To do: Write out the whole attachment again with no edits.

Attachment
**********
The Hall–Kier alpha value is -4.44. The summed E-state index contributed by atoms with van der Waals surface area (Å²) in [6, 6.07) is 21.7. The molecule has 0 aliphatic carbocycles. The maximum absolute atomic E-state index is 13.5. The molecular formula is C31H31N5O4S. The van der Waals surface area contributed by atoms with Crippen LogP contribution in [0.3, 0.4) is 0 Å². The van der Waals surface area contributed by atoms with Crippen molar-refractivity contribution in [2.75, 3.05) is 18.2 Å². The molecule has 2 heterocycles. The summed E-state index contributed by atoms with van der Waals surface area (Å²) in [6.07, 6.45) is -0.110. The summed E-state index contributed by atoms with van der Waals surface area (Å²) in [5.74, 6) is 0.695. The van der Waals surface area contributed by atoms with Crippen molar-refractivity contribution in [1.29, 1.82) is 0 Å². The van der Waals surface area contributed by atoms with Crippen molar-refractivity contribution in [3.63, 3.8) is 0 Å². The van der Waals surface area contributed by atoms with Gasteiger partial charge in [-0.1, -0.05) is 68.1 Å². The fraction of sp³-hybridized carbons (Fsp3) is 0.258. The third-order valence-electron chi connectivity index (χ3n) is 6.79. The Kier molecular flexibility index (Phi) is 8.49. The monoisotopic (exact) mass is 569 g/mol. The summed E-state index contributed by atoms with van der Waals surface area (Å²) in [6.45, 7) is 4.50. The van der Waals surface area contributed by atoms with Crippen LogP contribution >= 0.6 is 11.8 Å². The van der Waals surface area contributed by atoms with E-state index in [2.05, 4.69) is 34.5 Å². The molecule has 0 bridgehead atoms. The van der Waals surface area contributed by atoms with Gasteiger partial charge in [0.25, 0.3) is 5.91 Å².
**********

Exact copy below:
The Hall–Kier alpha value is -4.44. The summed E-state index contributed by atoms with van der Waals surface area (Å²) in [6, 6.07) is 21.7. The molecule has 0 aliphatic carbocycles. The maximum absolute atomic E-state index is 13.5. The molecular formula is C31H31N5O4S. The van der Waals surface area contributed by atoms with Crippen LogP contribution in [0.3, 0.4) is 0 Å². The van der Waals surface area contributed by atoms with Crippen molar-refractivity contribution in [2.75, 3.05) is 18.2 Å². The molecule has 2 heterocycles. The summed E-state index contributed by atoms with van der Waals surface area (Å²) in [6.07, 6.45) is -0.110. The summed E-state index contributed by atoms with van der Waals surface area (Å²) in [5.74, 6) is 0.695. The van der Waals surface area contributed by atoms with Crippen molar-refractivity contribution in [1.29, 1.82) is 0 Å². The van der Waals surface area contributed by atoms with Crippen molar-refractivity contribution in [3.63, 3.8) is 0 Å². The van der Waals surface area contributed by atoms with Gasteiger partial charge in [-0.1, -0.05) is 68.1 Å². The fraction of sp³-hybridized carbons (Fsp3) is 0.258. The third-order valence-electron chi connectivity index (χ3n) is 6.79. The Kier molecular flexibility index (Phi) is 8.49. The monoisotopic (exact) mass is 569 g/mol. The summed E-state index contributed by atoms with van der Waals surface area (Å²) in [6.45, 7) is 4.50. The van der Waals surface area contributed by atoms with Crippen LogP contribution >= 0.6 is 11.8 Å². The van der Waals surface area contributed by atoms with E-state index in [2.05, 4.69) is 34.5 Å². The molecule has 0 bridgehead atoms. The van der Waals surface area contributed by atoms with Gasteiger partial charge in [0.25, 0.3) is 5.91 Å².